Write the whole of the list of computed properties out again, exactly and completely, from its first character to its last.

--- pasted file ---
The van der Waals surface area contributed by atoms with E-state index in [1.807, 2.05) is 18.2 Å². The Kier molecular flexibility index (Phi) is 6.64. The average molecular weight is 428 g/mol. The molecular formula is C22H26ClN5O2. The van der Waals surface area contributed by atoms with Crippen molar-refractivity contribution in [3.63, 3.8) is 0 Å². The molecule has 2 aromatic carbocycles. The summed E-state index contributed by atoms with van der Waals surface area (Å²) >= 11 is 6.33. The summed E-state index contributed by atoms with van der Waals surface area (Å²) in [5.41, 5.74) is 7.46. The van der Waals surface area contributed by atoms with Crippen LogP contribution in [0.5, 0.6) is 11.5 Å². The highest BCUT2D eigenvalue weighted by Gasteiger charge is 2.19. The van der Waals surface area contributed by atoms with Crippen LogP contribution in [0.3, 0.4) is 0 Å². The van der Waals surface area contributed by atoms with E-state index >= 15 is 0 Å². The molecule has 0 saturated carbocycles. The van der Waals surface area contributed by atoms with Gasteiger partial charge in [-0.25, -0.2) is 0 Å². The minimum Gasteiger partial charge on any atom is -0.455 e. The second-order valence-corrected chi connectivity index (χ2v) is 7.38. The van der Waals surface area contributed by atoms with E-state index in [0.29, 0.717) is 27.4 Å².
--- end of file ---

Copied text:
The van der Waals surface area contributed by atoms with E-state index in [1.807, 2.05) is 18.2 Å². The Kier molecular flexibility index (Phi) is 6.64. The average molecular weight is 428 g/mol. The molecular formula is C22H26ClN5O2. The van der Waals surface area contributed by atoms with Crippen molar-refractivity contribution in [3.63, 3.8) is 0 Å². The molecule has 2 aromatic carbocycles. The summed E-state index contributed by atoms with van der Waals surface area (Å²) >= 11 is 6.33. The summed E-state index contributed by atoms with van der Waals surface area (Å²) in [5.41, 5.74) is 7.46. The van der Waals surface area contributed by atoms with Crippen LogP contribution in [0.5, 0.6) is 11.5 Å². The highest BCUT2D eigenvalue weighted by Gasteiger charge is 2.19. The van der Waals surface area contributed by atoms with Crippen LogP contribution in [0.3, 0.4) is 0 Å². The van der Waals surface area contributed by atoms with E-state index >= 15 is 0 Å². The molecule has 0 saturated carbocycles. The van der Waals surface area contributed by atoms with Gasteiger partial charge in [-0.25, -0.2) is 0 Å². The minimum Gasteiger partial charge on any atom is -0.455 e. The second-order valence-corrected chi connectivity index (χ2v) is 7.38. The van der Waals surface area contributed by atoms with E-state index in [0.29, 0.717) is 27.4 Å².